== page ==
After Minihane’s findings and a Globe investigation, Cullen was suspended for three months without pay. Globe owner John Henry said Cullen “damaged his credibility.”

This past February, Leung wrote a piece in the Globe titled “WEEI hosts peddle cheap and vile shock. It’s time to force a change.” The piece followed an incident when WEEI midday host Christian Fauria was suspended for using an Asian accent to impersonate Asian-American sports agent Don Yee. WEEI suspended programming for a day to host a sensitivity training session and Fauria was suspended for a week. Fauria also attended the annual Asian American Journalists Convention with Yee in August and apologized for mocking him.

But in her article, Leung called on advertisers to take their money elsewhere if station management couldn’t set the right tone.

Minihane claimed that not only did Leung call on advertisers to boycott their sponsorships on the station, but that she participated in it. Host of Greater Boston Jim Braude agreed with Minihane’s claim in an interview the two did on WGBH News last week, even though Leung is a regular contributor to WGBH.

Leung’s piece about Minihane’s departure two weeks ago did not cite his bout with depression that led him to take a mental health leave, nor did she call him for a comment in the story. Leung told Braude and Margery Eagan on “Boston Public Radio” two weeks ago that she thought it was better to deal with Entercom, WEEI’s parent company, than Minihane directly – except she allegedly felt the need to tell him she’d get him for what he did to Cullen to him directly without issue.

Leung’s opinion about WEEI is exactly that – her opinion. There should be no problem with an opinion columnist giving their opinion when it is backed with facts and reason. That’s fair game.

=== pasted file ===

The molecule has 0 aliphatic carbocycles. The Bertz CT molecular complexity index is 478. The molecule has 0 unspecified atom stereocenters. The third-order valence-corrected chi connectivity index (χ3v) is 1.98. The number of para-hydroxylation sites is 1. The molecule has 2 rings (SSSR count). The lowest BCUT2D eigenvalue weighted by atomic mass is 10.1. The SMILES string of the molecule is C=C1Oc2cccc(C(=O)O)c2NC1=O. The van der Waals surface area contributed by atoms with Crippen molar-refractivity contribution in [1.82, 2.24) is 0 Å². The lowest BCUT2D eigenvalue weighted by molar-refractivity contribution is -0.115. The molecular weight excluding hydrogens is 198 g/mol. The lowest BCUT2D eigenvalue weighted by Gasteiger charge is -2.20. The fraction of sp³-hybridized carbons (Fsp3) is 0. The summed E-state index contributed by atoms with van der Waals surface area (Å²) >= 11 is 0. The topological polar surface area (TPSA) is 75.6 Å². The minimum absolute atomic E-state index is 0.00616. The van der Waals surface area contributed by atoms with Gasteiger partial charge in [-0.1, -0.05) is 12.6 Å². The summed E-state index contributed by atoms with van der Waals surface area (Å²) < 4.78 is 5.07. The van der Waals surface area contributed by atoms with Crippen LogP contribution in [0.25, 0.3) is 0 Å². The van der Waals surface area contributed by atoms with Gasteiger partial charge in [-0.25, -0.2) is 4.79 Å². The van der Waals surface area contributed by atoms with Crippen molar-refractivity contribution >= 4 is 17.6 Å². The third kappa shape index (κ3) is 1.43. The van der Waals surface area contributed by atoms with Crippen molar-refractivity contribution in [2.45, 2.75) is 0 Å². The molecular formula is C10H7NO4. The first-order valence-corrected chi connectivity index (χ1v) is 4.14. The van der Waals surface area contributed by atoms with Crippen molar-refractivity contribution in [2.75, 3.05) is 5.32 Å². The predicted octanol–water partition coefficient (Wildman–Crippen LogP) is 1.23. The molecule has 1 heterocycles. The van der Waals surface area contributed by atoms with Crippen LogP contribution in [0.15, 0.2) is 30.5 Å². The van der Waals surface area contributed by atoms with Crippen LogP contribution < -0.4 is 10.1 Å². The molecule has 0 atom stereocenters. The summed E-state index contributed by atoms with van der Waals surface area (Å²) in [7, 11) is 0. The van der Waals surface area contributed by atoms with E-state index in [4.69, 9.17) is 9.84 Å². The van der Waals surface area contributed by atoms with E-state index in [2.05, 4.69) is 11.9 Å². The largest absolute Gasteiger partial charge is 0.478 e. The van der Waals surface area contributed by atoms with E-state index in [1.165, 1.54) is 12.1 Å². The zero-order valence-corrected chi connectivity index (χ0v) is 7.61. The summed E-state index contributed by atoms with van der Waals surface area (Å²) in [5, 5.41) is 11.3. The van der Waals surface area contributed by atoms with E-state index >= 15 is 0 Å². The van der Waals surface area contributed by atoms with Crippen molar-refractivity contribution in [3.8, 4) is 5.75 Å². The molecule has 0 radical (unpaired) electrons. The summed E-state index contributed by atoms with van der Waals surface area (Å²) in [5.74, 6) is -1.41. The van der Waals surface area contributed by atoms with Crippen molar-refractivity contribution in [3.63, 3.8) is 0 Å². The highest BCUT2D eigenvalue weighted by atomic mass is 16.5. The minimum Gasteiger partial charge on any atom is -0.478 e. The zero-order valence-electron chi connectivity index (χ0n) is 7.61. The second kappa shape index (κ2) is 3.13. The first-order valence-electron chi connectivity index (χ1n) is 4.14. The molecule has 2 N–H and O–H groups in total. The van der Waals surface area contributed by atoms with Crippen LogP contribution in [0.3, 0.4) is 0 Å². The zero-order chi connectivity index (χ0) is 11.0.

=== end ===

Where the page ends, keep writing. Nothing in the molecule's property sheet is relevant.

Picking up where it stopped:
But when she writes that she is “worried” that Minihane will not respect the sensitivity training he went through after Fauria mocked Yee on his new platform, and that “for a Boston sports radio station that has become synonymous with racist and sexist banter, I worry the statement reads like a thinly disguised wink and nod to let Kirk be Kirk,” she is treading in murky waters. That is a hefty accusation to throw one’s way without the burden of proof, and not once has Minihane been punished for racist comments. And if what Minihane and Braude are claiming about Leung cold-calling advertisers and threatening them to remove ads from the station is true, are we past the point of calling ourselves journalists?

In classes I’ve taken here at UMass, I’ve learned to be an unbiased reporter. I was told you shouldn’t participate in rallies as a journalist. But if you’re allowed to do what Minihane is claiming Leung did – threatening advertisers to remove sponsorship on a station that has opinions with which you disagree – doesn’t that fly in the face of the amendment that journalists are all trying to protect?

If that’s the case, I have serious concerns about the field I’m about to enter after graduation.

Disclaimer: Kyle DaLuz is a part-time producer at WEEI.

Kyle DaLuz is a Collegian contributor and can be reached at [email protected]